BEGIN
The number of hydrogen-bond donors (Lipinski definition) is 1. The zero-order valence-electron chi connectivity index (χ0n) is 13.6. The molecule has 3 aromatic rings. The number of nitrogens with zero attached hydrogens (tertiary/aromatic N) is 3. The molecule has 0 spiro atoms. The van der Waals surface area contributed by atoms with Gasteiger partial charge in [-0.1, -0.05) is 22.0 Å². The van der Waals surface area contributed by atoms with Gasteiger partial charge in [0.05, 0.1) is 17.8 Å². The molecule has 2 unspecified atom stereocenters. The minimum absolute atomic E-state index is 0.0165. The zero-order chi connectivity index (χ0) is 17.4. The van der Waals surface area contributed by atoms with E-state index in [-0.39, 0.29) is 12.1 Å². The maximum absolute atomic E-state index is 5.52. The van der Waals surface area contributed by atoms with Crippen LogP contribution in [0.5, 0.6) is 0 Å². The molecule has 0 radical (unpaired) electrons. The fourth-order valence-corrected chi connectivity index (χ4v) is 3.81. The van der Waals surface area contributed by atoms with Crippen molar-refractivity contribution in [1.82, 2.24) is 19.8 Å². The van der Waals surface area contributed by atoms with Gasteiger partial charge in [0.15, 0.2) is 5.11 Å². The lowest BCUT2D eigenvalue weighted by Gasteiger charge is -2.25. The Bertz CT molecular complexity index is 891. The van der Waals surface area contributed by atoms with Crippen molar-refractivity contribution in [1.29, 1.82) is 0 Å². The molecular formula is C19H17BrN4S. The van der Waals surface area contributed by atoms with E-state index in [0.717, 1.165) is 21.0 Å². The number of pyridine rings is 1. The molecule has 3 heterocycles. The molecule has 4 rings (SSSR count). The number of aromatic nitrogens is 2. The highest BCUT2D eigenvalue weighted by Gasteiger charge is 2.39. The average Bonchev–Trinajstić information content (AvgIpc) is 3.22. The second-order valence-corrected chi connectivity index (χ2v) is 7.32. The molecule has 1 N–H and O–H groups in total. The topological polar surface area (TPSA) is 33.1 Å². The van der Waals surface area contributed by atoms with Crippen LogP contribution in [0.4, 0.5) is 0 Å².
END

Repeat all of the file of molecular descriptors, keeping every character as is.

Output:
The number of hydrogen-bond donors (Lipinski definition) is 1. The zero-order valence-electron chi connectivity index (χ0n) is 13.6. The molecule has 3 aromatic rings. The number of nitrogens with zero attached hydrogens (tertiary/aromatic N) is 3. The molecule has 0 spiro atoms. The van der Waals surface area contributed by atoms with Gasteiger partial charge in [-0.1, -0.05) is 22.0 Å². The van der Waals surface area contributed by atoms with Gasteiger partial charge in [0.05, 0.1) is 17.8 Å². The molecule has 2 unspecified atom stereocenters. The minimum absolute atomic E-state index is 0.0165. The zero-order chi connectivity index (χ0) is 17.4. The van der Waals surface area contributed by atoms with E-state index in [-0.39, 0.29) is 12.1 Å². The maximum absolute atomic E-state index is 5.52. The van der Waals surface area contributed by atoms with Crippen LogP contribution in [0.5, 0.6) is 0 Å². The molecule has 0 radical (unpaired) electrons. The fourth-order valence-corrected chi connectivity index (χ4v) is 3.81. The van der Waals surface area contributed by atoms with Crippen molar-refractivity contribution in [1.82, 2.24) is 19.8 Å². The van der Waals surface area contributed by atoms with Gasteiger partial charge in [0.15, 0.2) is 5.11 Å². The lowest BCUT2D eigenvalue weighted by Gasteiger charge is -2.25. The Bertz CT molecular complexity index is 891. The van der Waals surface area contributed by atoms with Crippen molar-refractivity contribution in [1.29, 1.82) is 0 Å². The molecular formula is C19H17BrN4S. The van der Waals surface area contributed by atoms with E-state index in [0.717, 1.165) is 21.0 Å². The number of pyridine rings is 1. The molecule has 3 heterocycles. The molecule has 4 rings (SSSR count). The number of aromatic nitrogens is 2. The highest BCUT2D eigenvalue weighted by Gasteiger charge is 2.39. The average Bonchev–Trinajstić information content (AvgIpc) is 3.22. The second-order valence-corrected chi connectivity index (χ2v) is 7.32. The molecule has 1 N–H and O–H groups in total. The topological polar surface area (TPSA) is 33.1 Å². The van der Waals surface area contributed by atoms with Crippen LogP contribution in [0.4, 0.5) is 0 Å².